A punk rocker; also a Cadillac buyer.


In 2002, when Cadillac lifted Led Zeppelin's "Rock and Roll" for use in its "Break Through" ad campaign, there was a brief uproar over the co-opting of classic rock to sell cars. Or whatever. It was really the last time there was any argument over music licensing in ads - the climate in the music industry has shifted so signficantly in the last four years that licensing, whether for ads or the equally lucrative spot in Grey's Anatomy, Weeds, Veronica Mars, The OC, or Gilmore Girls, has become a better business model than trying to get a single through to radio or (ha ha ha!) video.

But Cadillac's "break through" campaign was also pretty staid, and catered exclusively to baby boomers. The company's scrapping of the Zep-themed ads and adoption of a recently-launched series of spots that position the brand as an option for younger, but still affluent buyers who might still need some prodding to pick a DTS or XLR Roadster over an Infiniti or BMW show a full-scale shift in where Caddy’s coming from.

You’re still young and cool, they’re saying. (Or want you to say.) But you’re classy, too.

That’s why the ad that dominated this past weekend’s NFL broadcasts is so flawless. A mild fantasy element allows for a shape-shifting automobile on some arid desert asphalt strip, the model flitting from the earliest Cadillac to the latest envelope-pushing roadster, the POV shifting from bird’s eye to profile and back, suggesting the search tools we use every day on computers as we click through options and utilize pan-and-scan to pick out the perfect pair of Levi’s.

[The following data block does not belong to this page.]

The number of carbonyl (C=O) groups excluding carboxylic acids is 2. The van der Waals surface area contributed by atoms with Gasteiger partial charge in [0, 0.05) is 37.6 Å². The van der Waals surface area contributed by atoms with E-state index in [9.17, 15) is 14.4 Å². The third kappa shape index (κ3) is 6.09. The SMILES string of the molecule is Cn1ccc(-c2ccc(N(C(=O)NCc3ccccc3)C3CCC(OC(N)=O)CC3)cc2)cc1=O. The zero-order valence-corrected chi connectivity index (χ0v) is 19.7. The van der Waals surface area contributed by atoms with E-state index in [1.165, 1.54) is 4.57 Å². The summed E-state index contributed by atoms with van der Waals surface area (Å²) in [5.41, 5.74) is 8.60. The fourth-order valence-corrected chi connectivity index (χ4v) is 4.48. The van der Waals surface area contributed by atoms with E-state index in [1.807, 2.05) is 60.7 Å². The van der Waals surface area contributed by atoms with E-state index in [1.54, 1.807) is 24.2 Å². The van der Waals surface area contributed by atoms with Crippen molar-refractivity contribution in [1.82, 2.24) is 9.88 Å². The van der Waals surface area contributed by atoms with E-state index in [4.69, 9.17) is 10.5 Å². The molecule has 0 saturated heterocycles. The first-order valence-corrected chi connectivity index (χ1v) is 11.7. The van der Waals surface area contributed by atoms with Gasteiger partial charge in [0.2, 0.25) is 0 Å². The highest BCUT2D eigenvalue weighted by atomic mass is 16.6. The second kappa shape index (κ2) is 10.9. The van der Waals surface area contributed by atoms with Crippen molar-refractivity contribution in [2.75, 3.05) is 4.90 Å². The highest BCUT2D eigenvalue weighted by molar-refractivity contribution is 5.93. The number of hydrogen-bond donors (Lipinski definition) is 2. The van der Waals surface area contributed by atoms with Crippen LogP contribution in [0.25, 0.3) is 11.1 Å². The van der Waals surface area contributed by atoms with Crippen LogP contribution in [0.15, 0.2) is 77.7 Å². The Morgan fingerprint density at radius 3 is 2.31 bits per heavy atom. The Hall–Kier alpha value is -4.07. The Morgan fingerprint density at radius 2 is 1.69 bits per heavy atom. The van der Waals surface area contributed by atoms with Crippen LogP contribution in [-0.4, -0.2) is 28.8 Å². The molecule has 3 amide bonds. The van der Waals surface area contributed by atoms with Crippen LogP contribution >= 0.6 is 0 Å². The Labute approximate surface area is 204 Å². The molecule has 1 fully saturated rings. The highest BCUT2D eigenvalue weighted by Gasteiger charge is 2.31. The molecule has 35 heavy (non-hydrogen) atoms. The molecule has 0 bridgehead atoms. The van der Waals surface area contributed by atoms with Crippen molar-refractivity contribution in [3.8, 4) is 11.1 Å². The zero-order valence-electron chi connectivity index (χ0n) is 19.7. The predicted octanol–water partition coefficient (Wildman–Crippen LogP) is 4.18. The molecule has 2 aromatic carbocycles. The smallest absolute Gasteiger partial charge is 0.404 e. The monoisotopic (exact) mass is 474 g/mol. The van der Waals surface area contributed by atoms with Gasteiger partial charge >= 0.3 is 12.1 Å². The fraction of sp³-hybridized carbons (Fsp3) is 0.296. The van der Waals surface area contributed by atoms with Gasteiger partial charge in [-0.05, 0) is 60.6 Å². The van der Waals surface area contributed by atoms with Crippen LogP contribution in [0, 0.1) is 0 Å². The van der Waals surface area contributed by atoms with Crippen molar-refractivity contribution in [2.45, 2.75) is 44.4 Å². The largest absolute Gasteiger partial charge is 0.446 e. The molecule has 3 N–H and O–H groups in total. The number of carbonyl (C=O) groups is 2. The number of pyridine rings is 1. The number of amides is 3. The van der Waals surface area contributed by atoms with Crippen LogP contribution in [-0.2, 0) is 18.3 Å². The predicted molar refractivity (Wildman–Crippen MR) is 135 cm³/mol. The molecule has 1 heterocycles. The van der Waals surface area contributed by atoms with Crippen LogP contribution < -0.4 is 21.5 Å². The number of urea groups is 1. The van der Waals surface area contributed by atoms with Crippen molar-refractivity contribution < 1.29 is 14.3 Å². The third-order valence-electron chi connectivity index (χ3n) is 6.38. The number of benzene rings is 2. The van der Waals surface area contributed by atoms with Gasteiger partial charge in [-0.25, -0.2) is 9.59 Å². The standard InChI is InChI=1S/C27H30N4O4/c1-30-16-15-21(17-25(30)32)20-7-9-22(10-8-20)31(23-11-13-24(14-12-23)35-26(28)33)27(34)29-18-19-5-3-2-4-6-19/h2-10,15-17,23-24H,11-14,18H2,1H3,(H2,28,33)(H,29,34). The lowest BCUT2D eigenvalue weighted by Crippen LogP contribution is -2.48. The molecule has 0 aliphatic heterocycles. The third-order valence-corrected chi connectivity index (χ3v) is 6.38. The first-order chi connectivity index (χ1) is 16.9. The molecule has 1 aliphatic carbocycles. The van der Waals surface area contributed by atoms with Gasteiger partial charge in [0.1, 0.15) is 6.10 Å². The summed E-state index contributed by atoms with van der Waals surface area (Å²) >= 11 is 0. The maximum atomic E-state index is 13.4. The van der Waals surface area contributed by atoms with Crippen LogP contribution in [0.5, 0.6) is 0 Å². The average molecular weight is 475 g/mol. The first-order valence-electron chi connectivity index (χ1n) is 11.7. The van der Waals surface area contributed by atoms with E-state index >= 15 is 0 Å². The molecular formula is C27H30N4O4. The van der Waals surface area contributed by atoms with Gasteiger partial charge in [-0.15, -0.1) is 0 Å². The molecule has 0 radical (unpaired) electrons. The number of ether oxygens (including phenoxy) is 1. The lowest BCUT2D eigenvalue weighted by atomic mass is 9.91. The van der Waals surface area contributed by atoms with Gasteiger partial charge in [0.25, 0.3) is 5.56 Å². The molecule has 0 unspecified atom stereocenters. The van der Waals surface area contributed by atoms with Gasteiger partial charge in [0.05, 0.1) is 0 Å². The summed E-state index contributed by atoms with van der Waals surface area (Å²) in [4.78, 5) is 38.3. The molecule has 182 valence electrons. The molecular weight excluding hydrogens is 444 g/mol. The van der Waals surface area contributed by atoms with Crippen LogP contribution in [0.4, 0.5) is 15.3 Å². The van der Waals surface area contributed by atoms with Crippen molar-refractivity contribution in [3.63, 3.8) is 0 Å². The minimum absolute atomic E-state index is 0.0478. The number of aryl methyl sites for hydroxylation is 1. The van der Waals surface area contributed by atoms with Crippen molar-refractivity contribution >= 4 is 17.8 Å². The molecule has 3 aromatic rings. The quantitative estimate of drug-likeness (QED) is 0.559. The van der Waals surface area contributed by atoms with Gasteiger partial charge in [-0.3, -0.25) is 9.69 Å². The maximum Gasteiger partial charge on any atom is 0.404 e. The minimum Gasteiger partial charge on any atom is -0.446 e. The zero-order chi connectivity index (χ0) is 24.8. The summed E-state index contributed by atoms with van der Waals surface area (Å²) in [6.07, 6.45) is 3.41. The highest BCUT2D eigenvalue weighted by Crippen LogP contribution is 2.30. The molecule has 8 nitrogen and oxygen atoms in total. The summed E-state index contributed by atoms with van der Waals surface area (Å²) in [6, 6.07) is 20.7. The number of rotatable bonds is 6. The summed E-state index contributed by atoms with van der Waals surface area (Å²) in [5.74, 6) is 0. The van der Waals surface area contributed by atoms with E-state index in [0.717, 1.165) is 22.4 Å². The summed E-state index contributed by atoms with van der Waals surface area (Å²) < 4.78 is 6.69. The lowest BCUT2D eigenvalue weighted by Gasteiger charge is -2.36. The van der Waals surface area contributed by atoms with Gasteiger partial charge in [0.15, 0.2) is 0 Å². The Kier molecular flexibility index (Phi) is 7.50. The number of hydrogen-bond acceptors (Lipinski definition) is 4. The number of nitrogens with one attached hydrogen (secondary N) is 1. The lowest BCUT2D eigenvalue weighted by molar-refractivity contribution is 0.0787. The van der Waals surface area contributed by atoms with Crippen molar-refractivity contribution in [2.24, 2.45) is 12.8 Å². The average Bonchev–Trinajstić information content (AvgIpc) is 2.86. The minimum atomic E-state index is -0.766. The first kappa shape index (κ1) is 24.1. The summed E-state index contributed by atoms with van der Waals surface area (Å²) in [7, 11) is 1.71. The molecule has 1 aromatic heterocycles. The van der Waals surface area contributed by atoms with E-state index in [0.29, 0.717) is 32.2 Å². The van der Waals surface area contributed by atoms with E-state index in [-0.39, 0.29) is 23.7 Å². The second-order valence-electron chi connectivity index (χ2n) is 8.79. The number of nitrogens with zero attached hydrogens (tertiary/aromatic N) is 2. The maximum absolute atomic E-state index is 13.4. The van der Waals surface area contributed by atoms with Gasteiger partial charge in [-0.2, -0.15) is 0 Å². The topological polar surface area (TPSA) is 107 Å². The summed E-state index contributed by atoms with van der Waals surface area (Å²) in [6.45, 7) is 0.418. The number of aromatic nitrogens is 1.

The soundtrack? “Punkrocker” from Swedish group Teddybears, with a guest vocal from Iggy Pop. “I’m a punk rocker yes I am,” Iggy asserts as the ad fades to logo. You’re a punk rocker, yes you are, it suggests. And driving a Caddy somehow makes you even more punk rock.

Whether or not that's true depends on whether you're thinking about dropping a bunch of cash into a new car. For our purposes, the ad is interesting simply for its evolutionary approach to licensing, demographic targeting, and of course Iggy Pop.


Watch the ad:


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